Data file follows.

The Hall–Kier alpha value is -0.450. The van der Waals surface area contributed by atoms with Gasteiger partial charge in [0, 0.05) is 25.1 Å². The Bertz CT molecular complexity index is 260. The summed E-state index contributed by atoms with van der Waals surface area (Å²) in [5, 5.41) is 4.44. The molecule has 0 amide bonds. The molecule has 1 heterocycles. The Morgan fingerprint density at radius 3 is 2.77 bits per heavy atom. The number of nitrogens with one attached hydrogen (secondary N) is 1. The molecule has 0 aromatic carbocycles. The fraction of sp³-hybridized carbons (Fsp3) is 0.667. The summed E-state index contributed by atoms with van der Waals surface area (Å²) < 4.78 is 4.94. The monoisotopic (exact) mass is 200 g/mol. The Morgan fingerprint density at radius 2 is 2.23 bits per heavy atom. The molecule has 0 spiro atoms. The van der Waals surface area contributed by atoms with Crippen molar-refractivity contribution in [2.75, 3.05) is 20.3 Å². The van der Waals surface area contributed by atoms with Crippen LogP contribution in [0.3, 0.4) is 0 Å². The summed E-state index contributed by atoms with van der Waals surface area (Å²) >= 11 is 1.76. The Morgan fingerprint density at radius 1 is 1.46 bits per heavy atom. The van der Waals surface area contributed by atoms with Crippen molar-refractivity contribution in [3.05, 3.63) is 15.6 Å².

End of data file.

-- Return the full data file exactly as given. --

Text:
The Hall–Kier alpha value is -0.450. The van der Waals surface area contributed by atoms with Gasteiger partial charge in [0, 0.05) is 25.1 Å². The Bertz CT molecular complexity index is 260. The summed E-state index contributed by atoms with van der Waals surface area (Å²) in [5, 5.41) is 4.44. The molecule has 0 amide bonds. The molecule has 1 heterocycles. The Morgan fingerprint density at radius 3 is 2.77 bits per heavy atom. The number of nitrogens with one attached hydrogen (secondary N) is 1. The molecule has 0 aromatic carbocycles. The fraction of sp³-hybridized carbons (Fsp3) is 0.667. The summed E-state index contributed by atoms with van der Waals surface area (Å²) < 4.78 is 4.94. The monoisotopic (exact) mass is 200 g/mol. The Morgan fingerprint density at radius 2 is 2.23 bits per heavy atom. The molecule has 0 spiro atoms. The van der Waals surface area contributed by atoms with Crippen molar-refractivity contribution in [2.75, 3.05) is 20.3 Å². The van der Waals surface area contributed by atoms with Crippen LogP contribution in [0.3, 0.4) is 0 Å². The summed E-state index contributed by atoms with van der Waals surface area (Å²) >= 11 is 1.76. The Morgan fingerprint density at radius 1 is 1.46 bits per heavy atom. The van der Waals surface area contributed by atoms with Crippen molar-refractivity contribution in [3.05, 3.63) is 15.6 Å².